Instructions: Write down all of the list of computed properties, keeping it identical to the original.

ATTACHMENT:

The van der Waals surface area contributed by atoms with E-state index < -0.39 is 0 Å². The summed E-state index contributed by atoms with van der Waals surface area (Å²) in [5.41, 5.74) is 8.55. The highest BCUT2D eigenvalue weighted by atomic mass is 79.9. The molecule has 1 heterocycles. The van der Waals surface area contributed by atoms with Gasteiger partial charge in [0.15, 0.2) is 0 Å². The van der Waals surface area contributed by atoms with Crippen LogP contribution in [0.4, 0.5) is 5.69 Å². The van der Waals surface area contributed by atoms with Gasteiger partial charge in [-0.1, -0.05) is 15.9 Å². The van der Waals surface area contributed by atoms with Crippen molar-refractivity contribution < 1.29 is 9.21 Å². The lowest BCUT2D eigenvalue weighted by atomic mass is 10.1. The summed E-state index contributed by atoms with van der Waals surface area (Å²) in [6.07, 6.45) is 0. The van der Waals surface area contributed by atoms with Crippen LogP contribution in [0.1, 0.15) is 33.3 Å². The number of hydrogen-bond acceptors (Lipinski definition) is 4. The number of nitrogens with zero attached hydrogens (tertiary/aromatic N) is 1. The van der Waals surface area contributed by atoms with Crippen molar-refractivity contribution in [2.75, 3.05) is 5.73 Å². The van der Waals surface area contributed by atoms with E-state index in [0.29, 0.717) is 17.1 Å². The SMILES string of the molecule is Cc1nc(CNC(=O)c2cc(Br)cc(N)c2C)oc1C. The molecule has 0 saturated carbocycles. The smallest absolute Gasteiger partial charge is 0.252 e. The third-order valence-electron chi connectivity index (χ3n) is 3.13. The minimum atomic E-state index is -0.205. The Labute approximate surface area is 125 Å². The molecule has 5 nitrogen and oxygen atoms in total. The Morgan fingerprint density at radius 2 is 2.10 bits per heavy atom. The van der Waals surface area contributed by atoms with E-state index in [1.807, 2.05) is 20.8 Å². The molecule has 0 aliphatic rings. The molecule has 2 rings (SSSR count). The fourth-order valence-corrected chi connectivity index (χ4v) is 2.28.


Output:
The van der Waals surface area contributed by atoms with E-state index < -0.39 is 0 Å². The summed E-state index contributed by atoms with van der Waals surface area (Å²) in [5.41, 5.74) is 8.55. The highest BCUT2D eigenvalue weighted by atomic mass is 79.9. The molecule has 1 heterocycles. The van der Waals surface area contributed by atoms with Gasteiger partial charge in [0.15, 0.2) is 0 Å². The van der Waals surface area contributed by atoms with Crippen LogP contribution in [0.4, 0.5) is 5.69 Å². The van der Waals surface area contributed by atoms with Gasteiger partial charge in [-0.1, -0.05) is 15.9 Å². The van der Waals surface area contributed by atoms with Crippen molar-refractivity contribution < 1.29 is 9.21 Å². The lowest BCUT2D eigenvalue weighted by atomic mass is 10.1. The summed E-state index contributed by atoms with van der Waals surface area (Å²) in [6.07, 6.45) is 0. The van der Waals surface area contributed by atoms with Crippen LogP contribution in [0.1, 0.15) is 33.3 Å². The number of hydrogen-bond acceptors (Lipinski definition) is 4. The number of nitrogens with zero attached hydrogens (tertiary/aromatic N) is 1. The van der Waals surface area contributed by atoms with Crippen molar-refractivity contribution in [2.75, 3.05) is 5.73 Å². The van der Waals surface area contributed by atoms with E-state index in [0.29, 0.717) is 17.1 Å². The SMILES string of the molecule is Cc1nc(CNC(=O)c2cc(Br)cc(N)c2C)oc1C. The molecule has 0 saturated carbocycles. The smallest absolute Gasteiger partial charge is 0.252 e. The third-order valence-electron chi connectivity index (χ3n) is 3.13. The minimum atomic E-state index is -0.205. The Labute approximate surface area is 125 Å². The molecule has 5 nitrogen and oxygen atoms in total. The Morgan fingerprint density at radius 2 is 2.10 bits per heavy atom. The van der Waals surface area contributed by atoms with E-state index in [1.807, 2.05) is 20.8 Å². The molecule has 0 aliphatic rings. The molecule has 2 rings (SSSR count). The fourth-order valence-corrected chi connectivity index (χ4v) is 2.28.